Remembering Stuff With Variables
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In the last few chapters, we’ve learned how to do some amazing things with code. Our programs can now repeat the same commands as long as we want them to, and we’ve given them the power to make decisions using if-then statements!
In this chapter, we’re going to learn another amazing superpower: how to help our computer programs remember things.
Computer programs need to remember things all the time. For example, think about when you start a new video game. Most of the time, you’ll be asked to give the player character a name. Then, as you play the game, the game will sometimes need to use the name you gave it earlier.
But can you imagine if the game couldn’t remember the name you gave it? It would have to ask you what your name is each time it wanted to use it. And that would get awkward.
Thankfully, we can use things called variables to hold onto information like our character name. A variable is basically just a box. We give the variable box a descriptive title, like “Character Name”. When we enter our character’s name, that name is stored safely inside of the “Character Name” box.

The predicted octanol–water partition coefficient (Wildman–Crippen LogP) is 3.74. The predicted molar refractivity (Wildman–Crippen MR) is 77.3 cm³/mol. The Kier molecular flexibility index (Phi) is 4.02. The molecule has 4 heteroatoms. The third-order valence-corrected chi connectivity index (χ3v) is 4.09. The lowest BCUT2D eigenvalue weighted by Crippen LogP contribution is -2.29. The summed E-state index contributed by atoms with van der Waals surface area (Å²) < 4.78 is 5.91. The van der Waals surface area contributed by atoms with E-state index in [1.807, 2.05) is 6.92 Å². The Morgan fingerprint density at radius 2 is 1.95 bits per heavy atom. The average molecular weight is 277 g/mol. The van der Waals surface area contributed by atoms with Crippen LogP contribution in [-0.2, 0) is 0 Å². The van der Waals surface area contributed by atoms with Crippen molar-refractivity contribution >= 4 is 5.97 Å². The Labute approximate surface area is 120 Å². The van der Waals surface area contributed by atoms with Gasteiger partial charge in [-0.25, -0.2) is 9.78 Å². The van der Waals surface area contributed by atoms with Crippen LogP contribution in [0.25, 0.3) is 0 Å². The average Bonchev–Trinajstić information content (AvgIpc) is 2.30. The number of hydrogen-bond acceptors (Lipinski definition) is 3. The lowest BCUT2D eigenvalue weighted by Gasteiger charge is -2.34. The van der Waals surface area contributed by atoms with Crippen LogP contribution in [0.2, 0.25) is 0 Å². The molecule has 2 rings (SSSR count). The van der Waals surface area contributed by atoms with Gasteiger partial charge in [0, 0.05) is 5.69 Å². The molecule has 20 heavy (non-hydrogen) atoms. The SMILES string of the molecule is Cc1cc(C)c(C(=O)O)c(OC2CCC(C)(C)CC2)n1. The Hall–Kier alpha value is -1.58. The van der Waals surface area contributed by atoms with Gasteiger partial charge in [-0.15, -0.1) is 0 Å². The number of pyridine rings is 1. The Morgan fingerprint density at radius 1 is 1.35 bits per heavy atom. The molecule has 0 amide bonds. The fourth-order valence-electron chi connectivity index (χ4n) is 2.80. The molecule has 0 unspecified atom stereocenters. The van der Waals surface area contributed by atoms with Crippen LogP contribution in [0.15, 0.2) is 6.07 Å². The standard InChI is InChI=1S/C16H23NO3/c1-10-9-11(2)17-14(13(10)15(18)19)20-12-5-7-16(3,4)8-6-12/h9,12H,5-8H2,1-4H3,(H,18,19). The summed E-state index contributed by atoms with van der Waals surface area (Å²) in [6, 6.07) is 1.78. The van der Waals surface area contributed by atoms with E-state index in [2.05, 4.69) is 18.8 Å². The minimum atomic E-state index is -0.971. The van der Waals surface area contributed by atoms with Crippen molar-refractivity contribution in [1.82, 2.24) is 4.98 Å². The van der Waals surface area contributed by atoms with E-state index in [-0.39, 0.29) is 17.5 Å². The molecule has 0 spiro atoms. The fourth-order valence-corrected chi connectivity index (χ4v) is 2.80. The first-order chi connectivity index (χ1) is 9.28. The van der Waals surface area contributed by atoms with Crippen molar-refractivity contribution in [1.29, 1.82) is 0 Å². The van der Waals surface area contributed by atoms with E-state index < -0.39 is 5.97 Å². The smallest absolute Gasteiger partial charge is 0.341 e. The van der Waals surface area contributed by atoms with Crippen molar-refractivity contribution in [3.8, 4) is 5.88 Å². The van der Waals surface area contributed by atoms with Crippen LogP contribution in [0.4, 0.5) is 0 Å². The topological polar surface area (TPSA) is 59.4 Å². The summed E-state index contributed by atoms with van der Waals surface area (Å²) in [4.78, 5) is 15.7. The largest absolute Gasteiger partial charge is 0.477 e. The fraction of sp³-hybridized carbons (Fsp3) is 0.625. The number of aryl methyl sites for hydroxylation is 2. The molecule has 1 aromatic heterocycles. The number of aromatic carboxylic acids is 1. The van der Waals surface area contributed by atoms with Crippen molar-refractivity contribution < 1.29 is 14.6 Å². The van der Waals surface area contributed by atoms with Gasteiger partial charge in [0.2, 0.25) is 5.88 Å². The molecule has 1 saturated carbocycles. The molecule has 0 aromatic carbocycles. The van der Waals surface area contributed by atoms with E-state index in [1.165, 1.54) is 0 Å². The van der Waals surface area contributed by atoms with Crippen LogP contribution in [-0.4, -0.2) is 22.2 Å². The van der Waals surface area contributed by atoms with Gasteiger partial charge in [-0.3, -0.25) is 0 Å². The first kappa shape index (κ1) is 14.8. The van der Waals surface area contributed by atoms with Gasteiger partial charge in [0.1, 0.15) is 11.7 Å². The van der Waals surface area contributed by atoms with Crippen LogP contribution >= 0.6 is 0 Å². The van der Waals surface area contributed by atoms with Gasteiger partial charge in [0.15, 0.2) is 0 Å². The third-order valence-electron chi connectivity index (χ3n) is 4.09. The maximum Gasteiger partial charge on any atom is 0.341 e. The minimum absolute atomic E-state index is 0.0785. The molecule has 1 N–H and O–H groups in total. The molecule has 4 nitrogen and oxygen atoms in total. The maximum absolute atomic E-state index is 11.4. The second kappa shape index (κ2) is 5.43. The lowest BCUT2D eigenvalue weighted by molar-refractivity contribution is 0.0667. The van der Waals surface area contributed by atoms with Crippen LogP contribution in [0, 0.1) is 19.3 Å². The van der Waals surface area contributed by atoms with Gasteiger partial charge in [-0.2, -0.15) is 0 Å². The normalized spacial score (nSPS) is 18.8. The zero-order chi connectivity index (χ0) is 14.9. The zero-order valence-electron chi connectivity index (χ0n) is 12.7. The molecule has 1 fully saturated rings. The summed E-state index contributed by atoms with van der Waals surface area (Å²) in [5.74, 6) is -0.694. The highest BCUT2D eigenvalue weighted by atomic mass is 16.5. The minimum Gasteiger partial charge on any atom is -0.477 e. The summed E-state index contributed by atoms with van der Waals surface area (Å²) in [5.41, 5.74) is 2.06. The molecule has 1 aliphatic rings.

Now, whenever our program needs to use our character name, it can just go to the variable box, check the information inside of it, and then use that information as it needs to.
Variables can be used to hold onto all sorts of information. Computer programs use variables to remember how many points you’ve scored, or how much health you have left, or what your password is.
Now, take 30 seconds to think of as many other uses for variables as you can with your class!